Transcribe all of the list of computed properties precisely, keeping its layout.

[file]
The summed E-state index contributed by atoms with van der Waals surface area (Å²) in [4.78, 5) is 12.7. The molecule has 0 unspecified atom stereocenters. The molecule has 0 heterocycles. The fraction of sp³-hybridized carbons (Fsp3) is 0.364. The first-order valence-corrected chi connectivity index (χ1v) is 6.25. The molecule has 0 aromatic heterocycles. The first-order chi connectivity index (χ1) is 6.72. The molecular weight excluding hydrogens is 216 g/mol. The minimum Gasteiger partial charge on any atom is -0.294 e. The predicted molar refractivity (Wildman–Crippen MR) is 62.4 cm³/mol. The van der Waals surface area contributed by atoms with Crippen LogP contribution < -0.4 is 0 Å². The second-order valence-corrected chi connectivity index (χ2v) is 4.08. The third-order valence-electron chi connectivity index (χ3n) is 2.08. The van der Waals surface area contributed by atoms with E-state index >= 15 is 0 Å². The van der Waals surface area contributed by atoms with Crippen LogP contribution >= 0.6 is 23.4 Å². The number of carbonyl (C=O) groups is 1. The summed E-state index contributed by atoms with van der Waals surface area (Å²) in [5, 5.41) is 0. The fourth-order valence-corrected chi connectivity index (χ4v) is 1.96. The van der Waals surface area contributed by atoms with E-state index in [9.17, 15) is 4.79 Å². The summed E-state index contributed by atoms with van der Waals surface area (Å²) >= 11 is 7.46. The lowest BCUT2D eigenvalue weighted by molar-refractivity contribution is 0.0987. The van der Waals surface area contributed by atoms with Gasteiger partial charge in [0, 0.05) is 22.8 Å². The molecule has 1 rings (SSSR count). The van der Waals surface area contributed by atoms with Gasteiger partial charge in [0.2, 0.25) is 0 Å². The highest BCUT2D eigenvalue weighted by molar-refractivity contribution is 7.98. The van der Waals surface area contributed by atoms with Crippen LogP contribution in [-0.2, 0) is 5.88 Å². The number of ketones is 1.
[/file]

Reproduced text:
The summed E-state index contributed by atoms with van der Waals surface area (Å²) in [4.78, 5) is 12.7. The molecule has 0 unspecified atom stereocenters. The molecule has 0 heterocycles. The fraction of sp³-hybridized carbons (Fsp3) is 0.364. The first-order valence-corrected chi connectivity index (χ1v) is 6.25. The molecule has 0 aromatic heterocycles. The first-order chi connectivity index (χ1) is 6.72. The molecular weight excluding hydrogens is 216 g/mol. The minimum Gasteiger partial charge on any atom is -0.294 e. The predicted molar refractivity (Wildman–Crippen MR) is 62.4 cm³/mol. The van der Waals surface area contributed by atoms with Crippen LogP contribution < -0.4 is 0 Å². The second-order valence-corrected chi connectivity index (χ2v) is 4.08. The third-order valence-electron chi connectivity index (χ3n) is 2.08. The van der Waals surface area contributed by atoms with E-state index >= 15 is 0 Å². The van der Waals surface area contributed by atoms with Crippen LogP contribution >= 0.6 is 23.4 Å². The number of carbonyl (C=O) groups is 1. The summed E-state index contributed by atoms with van der Waals surface area (Å²) in [5, 5.41) is 0. The fourth-order valence-corrected chi connectivity index (χ4v) is 1.96. The van der Waals surface area contributed by atoms with E-state index in [9.17, 15) is 4.79 Å². The summed E-state index contributed by atoms with van der Waals surface area (Å²) >= 11 is 7.46. The lowest BCUT2D eigenvalue weighted by molar-refractivity contribution is 0.0987. The van der Waals surface area contributed by atoms with Gasteiger partial charge in [0, 0.05) is 22.8 Å². The molecule has 1 rings (SSSR count). The van der Waals surface area contributed by atoms with Gasteiger partial charge in [0.2, 0.25) is 0 Å². The highest BCUT2D eigenvalue weighted by molar-refractivity contribution is 7.98. The van der Waals surface area contributed by atoms with Crippen LogP contribution in [-0.2, 0) is 5.88 Å². The number of ketones is 1.